Linda Purl loves to travel and loves to act. So her current situation--playing Thea in Ibsen's "Hedda Gabler" and Annie in Tom Stoppard's "The Real Thing" in the Taper's summer repertory program (at the Doolittle through July 13)--couldn't be more opportune.
"I go to Norway two nights a week and then to London for another two," the elegant actress explained with a smile, settling into a couch in her Oriental-themed Coldwater Canyon home.
"It's comfortable, because you sort of get two cracks at each play--then twice a week, three cracks (over the weekend). If it was any more than that, I think you'd be away from the other play too long. But this feels just right."
Although she's been acting since an early age (in Japan, where her father was an executive with Union Carbide and where she was born and grew up), the repertory experience was a new one.
"I actually found there wasn't that much to adjust to--which was surprising," she said. "Mind you, I think it helps that the plays are terribly different, one from the other. One's a period piece, one's modern-day; one's a drama, one's a drama with humor. So keeping them separate was never a problem. From the moment Kate (Mulgrew, who plays Hedda) and I are laced into our corsets, you feel the period, how bound these women were. They couldn't step out of the house alone, their life was nothing without the shelter of a man. So they had to work out their relationships within those parameters.
"Oddly enough," the actress continued, "with those restrictions lifted, as they are in 'The Real Thing' (which centers on the romance and marriage of two upscale Britons, actress Annie and writer Henry), it's just as difficult. The relationships are just as complicated, just as complex."
And Purl's character is no exception: alternately hard, soft, needy, secretive and emotionally distant.
"I never thought it should be hard to sympathize with Annie," she said choosing her words carefully. "I don't think she's a villain. And I didn't think Stoppard would've written a character you weren't supposed to like, because then, as the audience, you could say, 'Well, Annie's just a mean lady and I'd never get hooked up with her--so the play doesn't apply to me,' or ' I would never behave like that so it doesn't apply to me.' "
Purl's own fix on Annie--as "honest, very much in love and terribly frustrated"--was helped greatly by the appearance of Stoppard himself during rehearsals.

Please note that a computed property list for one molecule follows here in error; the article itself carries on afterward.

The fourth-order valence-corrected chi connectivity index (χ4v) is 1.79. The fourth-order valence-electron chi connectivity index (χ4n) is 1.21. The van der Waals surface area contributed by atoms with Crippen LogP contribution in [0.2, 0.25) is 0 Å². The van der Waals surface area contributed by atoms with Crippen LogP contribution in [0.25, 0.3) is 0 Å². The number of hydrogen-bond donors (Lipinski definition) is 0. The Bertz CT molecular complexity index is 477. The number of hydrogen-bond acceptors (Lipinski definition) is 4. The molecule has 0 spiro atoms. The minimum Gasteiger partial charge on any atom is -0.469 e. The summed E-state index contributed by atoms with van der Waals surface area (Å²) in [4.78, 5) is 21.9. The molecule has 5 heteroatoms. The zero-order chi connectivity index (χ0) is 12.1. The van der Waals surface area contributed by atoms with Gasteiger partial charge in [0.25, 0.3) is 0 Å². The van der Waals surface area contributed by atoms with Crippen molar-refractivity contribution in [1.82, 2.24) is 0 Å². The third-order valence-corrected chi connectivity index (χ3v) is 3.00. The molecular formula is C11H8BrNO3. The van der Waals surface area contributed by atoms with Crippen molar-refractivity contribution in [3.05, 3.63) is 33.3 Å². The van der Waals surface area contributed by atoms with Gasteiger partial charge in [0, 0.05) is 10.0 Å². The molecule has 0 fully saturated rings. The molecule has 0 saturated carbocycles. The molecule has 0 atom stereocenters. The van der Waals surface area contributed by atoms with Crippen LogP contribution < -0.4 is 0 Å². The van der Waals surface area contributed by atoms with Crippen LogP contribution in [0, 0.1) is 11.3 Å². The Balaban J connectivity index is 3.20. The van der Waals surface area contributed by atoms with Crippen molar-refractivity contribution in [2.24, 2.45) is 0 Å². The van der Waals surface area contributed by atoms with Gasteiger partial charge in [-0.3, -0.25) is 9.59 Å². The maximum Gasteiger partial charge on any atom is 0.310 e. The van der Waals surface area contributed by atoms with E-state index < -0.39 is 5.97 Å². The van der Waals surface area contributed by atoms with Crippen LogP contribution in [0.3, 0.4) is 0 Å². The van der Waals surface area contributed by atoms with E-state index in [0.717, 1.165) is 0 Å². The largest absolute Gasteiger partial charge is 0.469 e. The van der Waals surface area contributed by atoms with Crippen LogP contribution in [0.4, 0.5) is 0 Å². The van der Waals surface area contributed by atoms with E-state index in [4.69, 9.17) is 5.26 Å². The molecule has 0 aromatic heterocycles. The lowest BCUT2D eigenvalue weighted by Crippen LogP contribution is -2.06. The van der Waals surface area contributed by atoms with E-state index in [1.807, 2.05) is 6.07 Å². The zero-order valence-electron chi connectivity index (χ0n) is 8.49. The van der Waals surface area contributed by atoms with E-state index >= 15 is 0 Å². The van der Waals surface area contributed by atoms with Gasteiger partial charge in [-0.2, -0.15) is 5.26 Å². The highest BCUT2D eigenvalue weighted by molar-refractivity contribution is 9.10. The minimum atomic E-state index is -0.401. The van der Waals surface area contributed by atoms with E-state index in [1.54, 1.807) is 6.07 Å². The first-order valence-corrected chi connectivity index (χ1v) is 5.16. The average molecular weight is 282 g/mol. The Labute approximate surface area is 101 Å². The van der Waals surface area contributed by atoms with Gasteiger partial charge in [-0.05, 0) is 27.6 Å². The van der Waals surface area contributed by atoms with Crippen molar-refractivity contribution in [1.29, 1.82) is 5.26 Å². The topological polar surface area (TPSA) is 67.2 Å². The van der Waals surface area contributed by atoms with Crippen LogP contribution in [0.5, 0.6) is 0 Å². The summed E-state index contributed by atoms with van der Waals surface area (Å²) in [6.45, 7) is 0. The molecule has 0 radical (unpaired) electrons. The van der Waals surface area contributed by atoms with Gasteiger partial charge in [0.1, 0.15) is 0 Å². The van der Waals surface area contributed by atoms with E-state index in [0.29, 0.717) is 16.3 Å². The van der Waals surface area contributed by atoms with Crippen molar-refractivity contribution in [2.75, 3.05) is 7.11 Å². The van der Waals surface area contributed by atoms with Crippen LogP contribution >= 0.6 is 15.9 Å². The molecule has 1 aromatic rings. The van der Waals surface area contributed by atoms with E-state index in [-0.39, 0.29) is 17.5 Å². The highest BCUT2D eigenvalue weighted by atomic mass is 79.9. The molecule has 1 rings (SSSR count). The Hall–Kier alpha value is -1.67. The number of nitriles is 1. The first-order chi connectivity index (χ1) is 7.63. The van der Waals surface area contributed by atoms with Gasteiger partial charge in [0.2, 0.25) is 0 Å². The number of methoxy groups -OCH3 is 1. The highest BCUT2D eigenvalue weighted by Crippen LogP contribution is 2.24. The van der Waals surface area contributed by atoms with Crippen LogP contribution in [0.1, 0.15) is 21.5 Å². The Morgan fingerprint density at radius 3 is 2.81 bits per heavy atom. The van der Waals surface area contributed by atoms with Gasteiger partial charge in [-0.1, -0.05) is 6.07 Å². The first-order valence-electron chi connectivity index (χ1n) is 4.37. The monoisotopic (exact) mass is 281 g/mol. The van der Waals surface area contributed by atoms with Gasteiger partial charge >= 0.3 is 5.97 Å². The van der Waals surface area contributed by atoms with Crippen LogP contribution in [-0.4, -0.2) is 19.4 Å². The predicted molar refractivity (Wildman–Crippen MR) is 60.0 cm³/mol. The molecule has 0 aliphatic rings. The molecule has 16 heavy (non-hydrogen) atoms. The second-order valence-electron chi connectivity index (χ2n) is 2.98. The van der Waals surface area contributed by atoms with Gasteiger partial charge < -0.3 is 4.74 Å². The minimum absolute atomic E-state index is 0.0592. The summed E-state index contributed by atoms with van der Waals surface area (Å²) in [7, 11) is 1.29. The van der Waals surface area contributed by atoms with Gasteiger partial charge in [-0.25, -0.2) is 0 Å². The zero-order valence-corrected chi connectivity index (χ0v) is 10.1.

"We were all very nervous," she said with obvious awe. "You're used to doing plays by playwrights that've passed away, not living ones. It was fascinating--because Stoppard really is (the character) Henry. And there he was, in living color. So I could ask him, 'What does Annie mean here? What is she actually saying?' Then Tom would give us the same sub-text that Gordon (director Gordon Davidson) had been thinking of."
Another wise choice, she feels, was keeping the play true to its English origins, complete with British accents for the cast.
"To say those lines with an American accent--well, it'd be very flat," she said. "The music is gone, the rhythm is gone, the emphasis is different. And there are a lot of British idioms in it. They use the word 'bloody' a lot. Also, because of the way Stoppard writes, there are bits of information that come out in the middle of sentences. So it's really a play where the audience has to work hard, become an active member."
Clearly, theater is Purl's medium of choice. "It's the thrill of being part of a spontaneous thing that happens between strangers and will never happen again," she said.
But economic necessity--and love of work in general--has kept her seesawing between stage (including "Beyond Therapy" at the L.A. Public and "Romeo and Juliet" at the Skylight) and television work ("Eleanor and Franklin," "Having Babies," "The Last Days of Pompeii" and the recent "Pleasures").
And during her down time?
"If I'm not working and I have the money, I'll try to jump on a plane. World passes are great! I went to Africa with my mother a year and a half ago." Another trip to Europe became a research excursion on the life of Mary Shelley, "and now I'm really interested in doing a project about her--a play, movie, miniseries, anything. There's so much stuff there."
Other closer-to-home pursuits include dancing ("I love ballet but I have a lousy turnout, so it's mostly jazz") and putting together her own nightclub act, which she debuted a few months ago at the Gardenia, and will reprise later this year at the Hollywood Roosevelt.
"The other day, an interviewer asked me what I did for fun," she said. "And I felt like such a jerk trying to explain that this--my work--is my fun."
The attraction manifested itself early on: beginning with childhood appearances with the National Theatre of Japan (Purl is fluent in Japanese) and, later, hosting her own talk show there. In the early '70s, she came to the States.
"At that time, there wasn't this kind (of profusion) of theater here," she explained. "So I was torn between staying in New York--being an actor --and going to L.A. as some sort of thespian trollop."
These days, she's found a way to bridge the gap between the two identities--and also grab herself a bit of job security. Following her 1982-83 stint as a regular on "Happy Days" (as Fonzie's fiancee), Purl will return to weekly television this fall, starring with Andy Griffith in "Matlock" as a father-and-daughter lawyer/crime-solving team.
Unusual casting? No, says Purl.
"Andy really looks like my father."